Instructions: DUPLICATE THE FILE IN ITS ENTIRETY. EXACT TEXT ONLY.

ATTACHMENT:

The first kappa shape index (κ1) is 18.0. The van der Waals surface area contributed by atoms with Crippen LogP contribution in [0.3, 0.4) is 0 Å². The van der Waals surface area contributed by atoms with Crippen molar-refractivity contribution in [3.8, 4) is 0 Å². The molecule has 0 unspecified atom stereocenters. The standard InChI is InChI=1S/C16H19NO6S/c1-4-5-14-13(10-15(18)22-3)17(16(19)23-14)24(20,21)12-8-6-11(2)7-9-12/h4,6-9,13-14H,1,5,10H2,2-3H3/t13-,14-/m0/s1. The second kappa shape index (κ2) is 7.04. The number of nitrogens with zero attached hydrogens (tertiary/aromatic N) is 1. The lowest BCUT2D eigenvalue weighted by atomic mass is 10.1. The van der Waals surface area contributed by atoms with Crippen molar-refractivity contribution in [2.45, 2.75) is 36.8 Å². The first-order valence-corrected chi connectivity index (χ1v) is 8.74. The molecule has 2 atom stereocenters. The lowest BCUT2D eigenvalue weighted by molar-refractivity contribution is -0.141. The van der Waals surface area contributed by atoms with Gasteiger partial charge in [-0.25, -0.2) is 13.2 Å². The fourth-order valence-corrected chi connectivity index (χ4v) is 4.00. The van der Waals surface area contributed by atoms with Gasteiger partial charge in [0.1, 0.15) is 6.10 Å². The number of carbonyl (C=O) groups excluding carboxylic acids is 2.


The first kappa shape index (κ1) is 18.0. The van der Waals surface area contributed by atoms with Crippen LogP contribution in [0.3, 0.4) is 0 Å². The van der Waals surface area contributed by atoms with Crippen molar-refractivity contribution in [3.8, 4) is 0 Å². The molecule has 0 unspecified atom stereocenters. The standard InChI is InChI=1S/C16H19NO6S/c1-4-5-14-13(10-15(18)22-3)17(16(19)23-14)24(20,21)12-8-6-11(2)7-9-12/h4,6-9,13-14H,1,5,10H2,2-3H3/t13-,14-/m0/s1. The second kappa shape index (κ2) is 7.04. The number of nitrogens with zero attached hydrogens (tertiary/aromatic N) is 1. The lowest BCUT2D eigenvalue weighted by atomic mass is 10.1. The van der Waals surface area contributed by atoms with Crippen molar-refractivity contribution in [2.45, 2.75) is 36.8 Å². The first-order valence-corrected chi connectivity index (χ1v) is 8.74. The molecule has 2 atom stereocenters. The lowest BCUT2D eigenvalue weighted by molar-refractivity contribution is -0.141. The van der Waals surface area contributed by atoms with Gasteiger partial charge in [-0.25, -0.2) is 13.2 Å². The fourth-order valence-corrected chi connectivity index (χ4v) is 4.00. The van der Waals surface area contributed by atoms with Gasteiger partial charge in [0.1, 0.15) is 6.10 Å². The number of carbonyl (C=O) groups excluding carboxylic acids is 2.